Commentary on the business secretary’s visit to the Local Government Association
Devo story of the day #1: Ex-Birmingham chief and Tony Travers on West Mids’ finance commission
Devo story of the day #2: Clark: Councils set for ‘almost constitutional’ role in industrial strategy
Leadership advice of the day: Christine Fisher: ‘Leadership is about developing staff at every level’
“And here’s what you could have won,” was how most 1980s game show hosts ended their programme whenever the star prize went unclaimed.
It was a sentiment that at least one attendee of today’s Local Government Association councillors’ forum recalled, but it was not the forfeiting of the speedboat or the dream holiday to Mauritius that was being mourned on this occasion.
The star speaker at the meeting was one-time communities secretary Greg Clark, now business secretary. The minister was addressing the meeting on the subject of the government’s industrial strategy – and it was clear his enthusiasm for local government remained strong.
Mr Clark was a reminder of a brief window in history when the overall trend towards centralisation of England’s political structures was bucked. While the 2015-16 era wasn’t entirely a bed of roses (austerity continued to have a crippling effect on services), for once it did appear during this period that the stars were aligning in favour of local government being given a greater leadership role, especially on economic growth.
Under the triumvirate of chancellor George Osborne, Treasury minister Lord O’Neill and Mr Clark, there was suddenly hope that centralisation would be reversed. Councils were going to use their democratic mandate to work with business and investors to revamp infrastructure, upskill their local workforces and build the housing that would transform their local economy.
Then came the EU referendum, the departure of David Cameron, the premiership of Theresa May and minority government. The momentum has dissipated. The Cabinet’s current custodian of local government – and devolution – is Sajid Javid, a man whose two biggest speeches since being appointed have consisted of barely mentioning devolution (the Conservative party conference 2016) and lambasting local government because they are all suffering from a “looming crisis of trust” (LGA conference 2017).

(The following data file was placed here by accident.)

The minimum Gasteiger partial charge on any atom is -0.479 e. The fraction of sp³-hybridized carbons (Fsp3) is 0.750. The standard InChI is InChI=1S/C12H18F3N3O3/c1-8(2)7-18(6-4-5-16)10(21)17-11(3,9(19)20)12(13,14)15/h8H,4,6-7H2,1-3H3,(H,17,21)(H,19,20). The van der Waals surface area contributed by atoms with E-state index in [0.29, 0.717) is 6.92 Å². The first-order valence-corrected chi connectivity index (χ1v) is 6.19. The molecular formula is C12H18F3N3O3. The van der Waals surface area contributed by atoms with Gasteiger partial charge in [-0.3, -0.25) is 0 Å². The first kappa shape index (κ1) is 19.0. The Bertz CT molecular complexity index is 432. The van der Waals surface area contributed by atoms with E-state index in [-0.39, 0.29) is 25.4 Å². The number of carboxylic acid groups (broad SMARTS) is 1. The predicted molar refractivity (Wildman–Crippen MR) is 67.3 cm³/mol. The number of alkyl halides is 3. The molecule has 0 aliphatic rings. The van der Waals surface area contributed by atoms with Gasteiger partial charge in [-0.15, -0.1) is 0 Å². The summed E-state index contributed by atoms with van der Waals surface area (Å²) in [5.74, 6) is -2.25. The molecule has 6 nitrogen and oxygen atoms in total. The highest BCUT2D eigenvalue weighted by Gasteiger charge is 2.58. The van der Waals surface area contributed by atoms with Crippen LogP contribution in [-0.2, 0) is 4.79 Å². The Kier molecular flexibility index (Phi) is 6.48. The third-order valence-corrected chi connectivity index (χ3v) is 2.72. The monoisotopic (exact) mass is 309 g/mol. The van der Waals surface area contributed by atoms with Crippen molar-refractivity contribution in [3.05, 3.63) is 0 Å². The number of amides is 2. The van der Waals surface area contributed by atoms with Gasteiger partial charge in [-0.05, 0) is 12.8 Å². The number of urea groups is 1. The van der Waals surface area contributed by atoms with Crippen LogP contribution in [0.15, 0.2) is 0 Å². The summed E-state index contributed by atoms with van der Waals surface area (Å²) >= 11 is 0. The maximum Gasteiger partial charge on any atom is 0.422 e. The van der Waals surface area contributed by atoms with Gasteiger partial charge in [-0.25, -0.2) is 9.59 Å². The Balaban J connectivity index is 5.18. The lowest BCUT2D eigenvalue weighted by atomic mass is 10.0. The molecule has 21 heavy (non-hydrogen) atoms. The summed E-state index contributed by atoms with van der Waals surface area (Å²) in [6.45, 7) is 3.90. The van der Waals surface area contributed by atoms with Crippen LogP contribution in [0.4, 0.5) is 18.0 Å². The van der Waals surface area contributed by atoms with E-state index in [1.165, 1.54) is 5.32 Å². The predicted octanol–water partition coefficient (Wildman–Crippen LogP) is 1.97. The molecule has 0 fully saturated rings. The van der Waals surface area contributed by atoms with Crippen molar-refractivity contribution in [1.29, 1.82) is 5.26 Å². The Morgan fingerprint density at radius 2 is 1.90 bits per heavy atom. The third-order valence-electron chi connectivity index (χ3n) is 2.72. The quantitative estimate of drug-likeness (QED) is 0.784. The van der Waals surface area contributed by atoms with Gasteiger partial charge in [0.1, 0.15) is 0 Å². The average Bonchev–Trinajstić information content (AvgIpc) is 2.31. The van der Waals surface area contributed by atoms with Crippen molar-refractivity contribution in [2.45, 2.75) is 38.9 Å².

Perhaps this is a downbeat assessment, especially little more than two months after the first metro mayors were elected in six areas. Of the new mayors Greater Manchester’s Andy Burnham (Lab) and the West Midlands’ Andy Street (Con) have clearly made huge progress. However, both men have used recent LGC interviews to discuss the barriers to their success.
Mr Burnham warned Whitehall was reluctant to honour its promise to devolve skills policy by the previously agreed deadline. Mr Street discussed how the loss of the Local Government Finance Bill meant he had lost the ability to raise a levy to pay for infrastructure projects. This means he will have to “rework” his plans, he said. Mr Street also said the fact that the Department for Communities & Local Government was “so consumed” by the Grenfell Tower fire response meant he had been unable to discuss with its ministers how he could move forward.
This is not to say either man had an overall negative message (with both having some complimentary words about Mr Javid’s commitment to devolution). But they have both reached a point where the optimism of their manifestos is beginning to clash with the realpolitik of a distracted and weak government. LGC this week reported how government inertia was threatening devolution deals.
Progress in the other four areas with city regions has been patchier. Liverpool City Region in particular has been hampered by local political clashes.
And in the areas where progress faltered, preventing mayoral elections this year, it is by no means clear that elections will be held this year. Sheffield City Region this week deferred a decision on taking devolution forwards; West Yorkshire and the North East similarly bear witness to few outward signs of previous impasses having been overcome.
And further non-urban England progress also appears uncertain. The Conservative manifesto said only those areas with a “great” city would pursue the combined authority model for devolution championed by Mr Clark. We still do not know if Southampton or Nottingham, to use two examples, fall into this category. A County Councils Network report this week called for an “enhanced role” for counties in delivering housing, infrastructure and planning.
In devolution, like so many other areas of public life, we live in an era where the barriers to progress are more obvious than the path to progress.
And Mr Clark was a throwback to an era of more certainty. A bit like Barack Obama.
“The industrial strategy with me steering it is determined to have the importance of councils and local leadership absolutely at the heart of it,” Mr Clark told councillors today.
It was LGA Labour group leader Nick Forbes, who chaired today’s councillors forum, noting wryly that it was a “great pleasure to welcome a positive speech from a secretary of state”. He was not alone among the people LGC spoke to who noted the difference in Mr Clark’s tone to that of his successor at the DCLG.
Mr Forbes was chairing the session, deputising for LGA chair Lord Porter (Con) who had undergone dental surgery. In the current climate, many local government figures will feel the path to devolution has about as much appeal as an afternoon in the dentist’s chair.